Novel Support system reduces camera vibration

A novel three-axis control system that reduces vibration in camera lenses has been developed that enables the filming of tiny insects in the undergrowth. Dean Palmer reports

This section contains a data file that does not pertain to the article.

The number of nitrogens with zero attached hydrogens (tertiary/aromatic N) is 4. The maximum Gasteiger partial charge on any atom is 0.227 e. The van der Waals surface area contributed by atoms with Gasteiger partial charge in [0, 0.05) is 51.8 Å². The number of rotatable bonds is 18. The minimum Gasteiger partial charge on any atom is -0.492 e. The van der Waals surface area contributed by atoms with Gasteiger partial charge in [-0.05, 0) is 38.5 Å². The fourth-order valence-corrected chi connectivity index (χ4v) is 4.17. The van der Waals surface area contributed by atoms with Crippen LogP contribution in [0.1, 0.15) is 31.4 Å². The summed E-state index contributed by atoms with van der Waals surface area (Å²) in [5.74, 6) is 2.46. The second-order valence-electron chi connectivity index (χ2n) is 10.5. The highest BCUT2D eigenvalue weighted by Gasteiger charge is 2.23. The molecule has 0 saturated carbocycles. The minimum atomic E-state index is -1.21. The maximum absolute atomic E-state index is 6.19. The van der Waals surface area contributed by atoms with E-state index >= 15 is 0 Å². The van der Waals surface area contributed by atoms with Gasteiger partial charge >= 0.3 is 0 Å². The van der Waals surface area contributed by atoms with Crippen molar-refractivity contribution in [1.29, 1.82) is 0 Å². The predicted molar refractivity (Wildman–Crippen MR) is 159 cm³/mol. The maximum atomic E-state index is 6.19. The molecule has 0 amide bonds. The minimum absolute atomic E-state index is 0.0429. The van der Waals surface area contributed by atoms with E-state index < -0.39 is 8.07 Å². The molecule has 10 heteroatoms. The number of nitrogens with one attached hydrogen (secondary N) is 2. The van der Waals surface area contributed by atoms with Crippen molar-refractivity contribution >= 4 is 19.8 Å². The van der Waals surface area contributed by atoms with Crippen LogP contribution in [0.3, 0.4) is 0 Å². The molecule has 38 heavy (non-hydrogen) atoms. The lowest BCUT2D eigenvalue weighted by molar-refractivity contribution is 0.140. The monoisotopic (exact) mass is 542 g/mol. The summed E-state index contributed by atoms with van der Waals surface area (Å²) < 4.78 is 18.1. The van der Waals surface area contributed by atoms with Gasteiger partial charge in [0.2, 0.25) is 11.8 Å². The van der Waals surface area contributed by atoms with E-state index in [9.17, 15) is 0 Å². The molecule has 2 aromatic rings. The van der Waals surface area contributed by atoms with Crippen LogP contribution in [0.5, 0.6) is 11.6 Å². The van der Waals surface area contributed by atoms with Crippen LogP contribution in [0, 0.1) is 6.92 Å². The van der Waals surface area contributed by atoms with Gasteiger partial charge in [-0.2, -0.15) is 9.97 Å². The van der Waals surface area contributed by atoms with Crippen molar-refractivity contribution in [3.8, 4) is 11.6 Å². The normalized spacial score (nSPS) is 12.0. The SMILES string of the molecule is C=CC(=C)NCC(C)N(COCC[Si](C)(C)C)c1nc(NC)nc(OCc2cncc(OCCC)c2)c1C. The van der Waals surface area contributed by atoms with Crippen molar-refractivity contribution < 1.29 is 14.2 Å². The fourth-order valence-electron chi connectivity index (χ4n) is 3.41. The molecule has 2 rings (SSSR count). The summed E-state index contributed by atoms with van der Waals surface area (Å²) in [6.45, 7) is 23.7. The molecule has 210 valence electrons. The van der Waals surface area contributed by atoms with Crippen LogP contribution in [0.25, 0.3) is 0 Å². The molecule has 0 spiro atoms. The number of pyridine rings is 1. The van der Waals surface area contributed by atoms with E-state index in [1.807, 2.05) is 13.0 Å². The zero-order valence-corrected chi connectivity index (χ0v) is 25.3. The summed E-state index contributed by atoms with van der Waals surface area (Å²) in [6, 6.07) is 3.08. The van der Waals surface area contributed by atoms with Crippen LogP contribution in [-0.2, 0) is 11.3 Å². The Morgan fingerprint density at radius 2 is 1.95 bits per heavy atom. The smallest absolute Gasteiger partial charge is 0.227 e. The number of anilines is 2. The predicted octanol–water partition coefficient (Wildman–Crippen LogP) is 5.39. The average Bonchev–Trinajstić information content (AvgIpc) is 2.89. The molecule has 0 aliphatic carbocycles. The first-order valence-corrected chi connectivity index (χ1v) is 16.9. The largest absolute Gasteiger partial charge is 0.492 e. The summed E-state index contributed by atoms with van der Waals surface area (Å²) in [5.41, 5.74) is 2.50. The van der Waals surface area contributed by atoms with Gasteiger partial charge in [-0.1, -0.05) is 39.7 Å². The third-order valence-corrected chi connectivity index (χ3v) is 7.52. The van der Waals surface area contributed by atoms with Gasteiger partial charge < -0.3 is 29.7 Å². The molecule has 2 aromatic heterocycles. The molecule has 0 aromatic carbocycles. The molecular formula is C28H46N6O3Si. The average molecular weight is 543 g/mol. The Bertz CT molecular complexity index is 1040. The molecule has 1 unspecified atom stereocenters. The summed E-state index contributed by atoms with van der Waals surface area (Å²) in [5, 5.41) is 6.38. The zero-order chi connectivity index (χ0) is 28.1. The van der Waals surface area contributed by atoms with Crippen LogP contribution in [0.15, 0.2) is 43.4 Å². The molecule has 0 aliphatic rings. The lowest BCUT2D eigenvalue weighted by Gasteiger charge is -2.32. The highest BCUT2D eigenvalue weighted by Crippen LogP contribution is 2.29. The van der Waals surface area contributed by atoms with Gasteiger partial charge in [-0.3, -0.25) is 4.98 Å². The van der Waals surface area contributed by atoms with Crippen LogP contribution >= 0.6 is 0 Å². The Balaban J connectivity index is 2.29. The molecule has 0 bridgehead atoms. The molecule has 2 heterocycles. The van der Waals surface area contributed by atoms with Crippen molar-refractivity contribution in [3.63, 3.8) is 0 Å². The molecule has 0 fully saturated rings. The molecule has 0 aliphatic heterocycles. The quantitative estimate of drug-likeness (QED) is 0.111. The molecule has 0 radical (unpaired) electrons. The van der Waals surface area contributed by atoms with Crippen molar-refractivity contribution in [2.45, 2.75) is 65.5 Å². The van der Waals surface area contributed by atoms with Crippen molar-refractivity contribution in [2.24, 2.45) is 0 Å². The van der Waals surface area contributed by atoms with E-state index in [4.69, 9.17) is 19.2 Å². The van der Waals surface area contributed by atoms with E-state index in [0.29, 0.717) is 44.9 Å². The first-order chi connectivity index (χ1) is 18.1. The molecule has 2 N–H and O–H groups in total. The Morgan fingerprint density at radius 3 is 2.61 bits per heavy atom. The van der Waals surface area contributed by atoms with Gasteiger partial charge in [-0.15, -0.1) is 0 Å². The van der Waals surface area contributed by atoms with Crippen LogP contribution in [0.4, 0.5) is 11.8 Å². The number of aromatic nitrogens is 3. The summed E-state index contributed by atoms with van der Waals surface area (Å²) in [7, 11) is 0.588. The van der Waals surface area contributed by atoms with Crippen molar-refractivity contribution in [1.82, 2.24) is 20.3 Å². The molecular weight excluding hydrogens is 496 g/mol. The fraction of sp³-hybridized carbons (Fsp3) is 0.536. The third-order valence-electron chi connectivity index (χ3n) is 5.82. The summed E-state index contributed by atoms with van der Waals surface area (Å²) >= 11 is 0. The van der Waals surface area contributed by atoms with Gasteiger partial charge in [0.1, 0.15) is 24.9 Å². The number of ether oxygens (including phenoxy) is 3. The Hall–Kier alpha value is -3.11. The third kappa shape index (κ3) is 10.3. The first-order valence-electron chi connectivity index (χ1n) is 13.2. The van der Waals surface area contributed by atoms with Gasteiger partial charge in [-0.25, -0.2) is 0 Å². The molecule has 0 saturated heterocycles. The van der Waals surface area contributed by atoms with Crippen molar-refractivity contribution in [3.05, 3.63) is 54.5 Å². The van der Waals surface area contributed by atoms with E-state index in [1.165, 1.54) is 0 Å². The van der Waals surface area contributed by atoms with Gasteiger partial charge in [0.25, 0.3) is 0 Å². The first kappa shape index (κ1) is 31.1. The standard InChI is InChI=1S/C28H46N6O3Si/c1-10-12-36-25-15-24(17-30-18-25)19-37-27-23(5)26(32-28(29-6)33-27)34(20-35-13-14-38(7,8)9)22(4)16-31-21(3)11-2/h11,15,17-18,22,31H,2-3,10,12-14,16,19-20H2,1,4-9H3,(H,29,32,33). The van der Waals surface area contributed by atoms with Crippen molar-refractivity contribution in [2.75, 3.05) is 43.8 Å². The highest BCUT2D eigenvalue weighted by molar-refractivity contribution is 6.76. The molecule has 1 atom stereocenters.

A novel three-axis control system that reduces vibration in camera lenses has been developed that enables the filming of tiny insects in the undergrowth. Dean Palmer reports A novel system that comprises worm wheel gearboxes, lead screw actuator rail assemblies and DC motors has been developed, specifically to reduce vibration in a miniature camera lens used for filming tiny insects in the undergrowth. Bristol-based company Ammonite, set up by film maker Martin Dohrn, is responsible for the design, construction and funding of the system, which was used to support special camera and video equipment for filming and photographing the BBC's recent nature programme 'Life in the Undergrowth', presented by David Attenborough. The camera support system is called 'Frankencam', which is one of a series of eight unique camera support systems developed by Dohrn over the last decade or so. Other systems are used for filming underwater ('Guppycam') and another is used specifically for filming ants ('Antcam'). Frankencam is Dohrn's latest development and is based on a complex-looking assembly of mechanical and electronic systems. However, on closer inspection, the system is made up from relatively simple, off-the-shelf linear motion systems, motors and gearboxes, but integrated by some rather unique mechanical connections and pivot points. The system was developed and refined over the last two years. Dohrn demonstrated Frankencam to Eureka and explained some of the design problems he was faced with initially: "When it comes to filming tiny insects at ground level, you need a camera support system that reduces vibration to a minimum so that the lens doesn't move and ruin the shot. The first version of Frankencam suffered from too much vibration because it was hand held. The body's balance is not particularly steady when you're filming in such awkward places close to the ground and so the lens kept moving too much and a lot of time and shots were wasted." So Dohrn then decided to try to counter these vibration problems by eliminating the human element and introducing a unique camera support system that could be controlled remotely by joysticks. At the core of Frankencam is a Panasonic 'Varicam 27F' high definition variable speed, three-chip video camera and a 10mm diameter wide angle lens for filming the insects. The lens is fixed to the video camera via Dohrn's custom-designed 'miniscope' assembly, which allows the lens to get closer to the ground for filming small insects. The video camera itself is fixed to an aluminium support bar, again, custom designed by Dohrn, which is basically a bent piece of aluminium, which pivots on a nylon bearing and attaches to a leadscrew actuator rail assembly. The leadscrew actuator assembly is fixed to a carbon fibre tripod via a baseplate. The lead screw actuator itself is an off-the-shelf 'LA8' unit supplied by Chesterfield-based company Ondrives, who has a long-standing collaboration with Dohrn. The LA8 unit is a 600mm medium duty leadscrew actuator which Dohrn adapted to a focus slide giving the lens backwards and forwards movement. The leadscrew itself is a ZBX Teflon-coated stainless steel design. The base, rails supports and carriage are made from anodised aluminium and the anti-backlash nut is a self-lubricating polyacetal. Shafts and bearings are hardened steel. The complete actuator assembly weighs around 3kg and lead accuracy is 0.0006mm/mm, more than enough for Dohrn's requirements. The actuator assembly has two worm wheel reduction 'P type' anodised aluminium gearboxes, supplied by Ondrives. A flexible coupling, again supplied by Ondrives, sits between the leadscrew actuator assembly and a DC drive, supplied by Maxon Motor. The drive comprises a DC motor, a 23:1 or 256:1 ratio reduction gearbox and an encoder/tachometer unit. But, as well as backward and forwards movement of the camera and lens, Dohrn needed other axes of motion, up and down and left to right. For the vertical axis, Dohrn used another identical 600mm leadscrew actuator assembly from Ondrives fixed to another (smaller) tripod mount. This assembly was then attached via a polished steel rod and linear bearing (both from Ondrives) to the main central tripod, giving Dohrn a total of three axes of movement for his camera. One really clever component which Dohrn designed and built himself, is a The whole camera support assembly is counter-balanced by weights but offers Dohrn the level of precision he needed to film the BBC's 'Life in the Undergrowth' programme. Eureka was able to see first-hand how the system helped reduce vibration and how it gave Dohrn the precision he needs to film such tiny insects. The camera system can be controlled remotely via two joysticks and a controller unit, through a 10 metre-cable. This means Dohrn can sit up to 10 metres away from where the filming is taking place and so not disturbing the insects, which means better quality film can be taken. To develop the complete Frankencam system, Dohrn required the expertise of a number of engineer-colleagues. "Without the support of these engineers and Ondrives, the system would have been very difficult to develop," enthused Dohrn. "The high quality equipment sourced from Ondrives and Maxon Motor has been instrumental in taking the system from concept to reality." Dohrn has been described by those that worked with him on 'Life in the Undergrowth' as "an optical and mechanical wizard". Eureka certainly agrees with this statement, after seeing the system in action. Frankencam, whilst developed for a unique application, solves a common problem for many design engineers, that is, to create control systems that reduce or eliminate vibration for high precision applications.